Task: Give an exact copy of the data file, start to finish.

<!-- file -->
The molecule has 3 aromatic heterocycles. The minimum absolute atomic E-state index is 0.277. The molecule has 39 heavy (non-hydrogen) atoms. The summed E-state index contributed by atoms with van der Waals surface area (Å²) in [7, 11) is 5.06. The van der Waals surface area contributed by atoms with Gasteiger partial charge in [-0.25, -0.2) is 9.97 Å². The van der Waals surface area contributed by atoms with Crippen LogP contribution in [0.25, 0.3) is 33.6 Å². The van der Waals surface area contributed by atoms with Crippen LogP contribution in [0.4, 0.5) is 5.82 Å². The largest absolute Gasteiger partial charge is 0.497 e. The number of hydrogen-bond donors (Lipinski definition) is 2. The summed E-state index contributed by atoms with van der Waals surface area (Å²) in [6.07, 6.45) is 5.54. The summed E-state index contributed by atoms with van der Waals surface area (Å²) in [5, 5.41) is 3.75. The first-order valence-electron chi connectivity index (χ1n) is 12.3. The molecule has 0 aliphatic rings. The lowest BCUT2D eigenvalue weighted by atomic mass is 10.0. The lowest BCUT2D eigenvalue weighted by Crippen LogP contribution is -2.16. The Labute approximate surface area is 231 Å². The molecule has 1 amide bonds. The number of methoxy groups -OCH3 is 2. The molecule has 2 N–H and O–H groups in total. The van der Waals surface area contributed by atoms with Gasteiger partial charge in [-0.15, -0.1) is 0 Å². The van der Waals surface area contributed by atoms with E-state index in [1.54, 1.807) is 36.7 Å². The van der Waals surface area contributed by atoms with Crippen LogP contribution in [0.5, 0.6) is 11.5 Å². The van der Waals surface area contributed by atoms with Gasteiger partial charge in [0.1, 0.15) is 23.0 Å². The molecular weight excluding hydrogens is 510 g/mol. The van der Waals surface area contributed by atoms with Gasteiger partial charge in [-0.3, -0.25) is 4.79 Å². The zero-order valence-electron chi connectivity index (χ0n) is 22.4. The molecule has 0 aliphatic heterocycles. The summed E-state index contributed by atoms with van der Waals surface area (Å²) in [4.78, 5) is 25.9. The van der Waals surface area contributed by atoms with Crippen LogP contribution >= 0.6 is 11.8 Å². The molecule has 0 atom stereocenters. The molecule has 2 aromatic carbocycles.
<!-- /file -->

The molecule has 3 aromatic heterocycles. The minimum absolute atomic E-state index is 0.277. The molecule has 39 heavy (non-hydrogen) atoms. The summed E-state index contributed by atoms with van der Waals surface area (Å²) in [7, 11) is 5.06. The van der Waals surface area contributed by atoms with Gasteiger partial charge in [-0.25, -0.2) is 9.97 Å². The van der Waals surface area contributed by atoms with Crippen LogP contribution in [0.25, 0.3) is 33.6 Å². The van der Waals surface area contributed by atoms with Crippen LogP contribution in [0.4, 0.5) is 5.82 Å². The largest absolute Gasteiger partial charge is 0.497 e. The number of hydrogen-bond donors (Lipinski definition) is 2. The summed E-state index contributed by atoms with van der Waals surface area (Å²) in [6.07, 6.45) is 5.54. The summed E-state index contributed by atoms with van der Waals surface area (Å²) in [5, 5.41) is 3.75. The first-order valence-electron chi connectivity index (χ1n) is 12.3. The molecule has 0 aliphatic rings. The lowest BCUT2D eigenvalue weighted by atomic mass is 10.0. The lowest BCUT2D eigenvalue weighted by Crippen LogP contribution is -2.16. The Labute approximate surface area is 231 Å². The molecule has 1 amide bonds. The number of methoxy groups -OCH3 is 2. The molecule has 2 N–H and O–H groups in total. The van der Waals surface area contributed by atoms with Gasteiger partial charge in [-0.15, -0.1) is 0 Å². The van der Waals surface area contributed by atoms with E-state index in [1.54, 1.807) is 36.7 Å². The van der Waals surface area contributed by atoms with Crippen LogP contribution in [0.5, 0.6) is 11.5 Å². The van der Waals surface area contributed by atoms with Gasteiger partial charge in [0.1, 0.15) is 23.0 Å². The molecular weight excluding hydrogens is 510 g/mol. The van der Waals surface area contributed by atoms with Gasteiger partial charge in [-0.3, -0.25) is 4.79 Å². The zero-order valence-electron chi connectivity index (χ0n) is 22.4. The molecule has 0 aliphatic heterocycles. The summed E-state index contributed by atoms with van der Waals surface area (Å²) in [4.78, 5) is 25.9. The van der Waals surface area contributed by atoms with Crippen LogP contribution >= 0.6 is 11.8 Å². The molecule has 0 atom stereocenters. The molecule has 2 aromatic carbocycles.